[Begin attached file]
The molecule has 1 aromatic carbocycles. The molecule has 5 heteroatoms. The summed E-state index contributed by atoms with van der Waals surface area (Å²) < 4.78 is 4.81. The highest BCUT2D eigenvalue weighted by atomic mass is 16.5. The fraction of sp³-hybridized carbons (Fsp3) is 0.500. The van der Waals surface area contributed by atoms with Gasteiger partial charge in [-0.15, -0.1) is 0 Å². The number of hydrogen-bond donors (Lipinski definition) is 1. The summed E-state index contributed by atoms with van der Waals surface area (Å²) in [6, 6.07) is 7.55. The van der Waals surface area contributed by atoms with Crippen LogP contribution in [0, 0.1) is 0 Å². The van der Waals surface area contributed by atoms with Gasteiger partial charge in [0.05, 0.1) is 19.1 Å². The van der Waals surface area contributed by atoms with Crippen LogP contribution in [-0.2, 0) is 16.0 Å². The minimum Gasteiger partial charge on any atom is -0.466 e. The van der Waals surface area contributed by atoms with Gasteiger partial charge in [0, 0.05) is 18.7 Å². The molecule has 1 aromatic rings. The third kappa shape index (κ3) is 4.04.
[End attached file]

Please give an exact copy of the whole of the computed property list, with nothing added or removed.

The molecule has 1 aromatic carbocycles. The molecule has 5 heteroatoms. The summed E-state index contributed by atoms with van der Waals surface area (Å²) < 4.78 is 4.81. The highest BCUT2D eigenvalue weighted by atomic mass is 16.5. The fraction of sp³-hybridized carbons (Fsp3) is 0.500. The van der Waals surface area contributed by atoms with Gasteiger partial charge in [-0.15, -0.1) is 0 Å². The number of hydrogen-bond donors (Lipinski definition) is 1. The summed E-state index contributed by atoms with van der Waals surface area (Å²) in [6, 6.07) is 7.55. The van der Waals surface area contributed by atoms with Crippen LogP contribution in [0, 0.1) is 0 Å². The van der Waals surface area contributed by atoms with Gasteiger partial charge in [0.05, 0.1) is 19.1 Å². The van der Waals surface area contributed by atoms with Crippen LogP contribution in [-0.2, 0) is 16.0 Å². The minimum Gasteiger partial charge on any atom is -0.466 e. The van der Waals surface area contributed by atoms with Gasteiger partial charge in [0, 0.05) is 18.7 Å². The molecule has 1 aromatic rings. The third kappa shape index (κ3) is 4.04.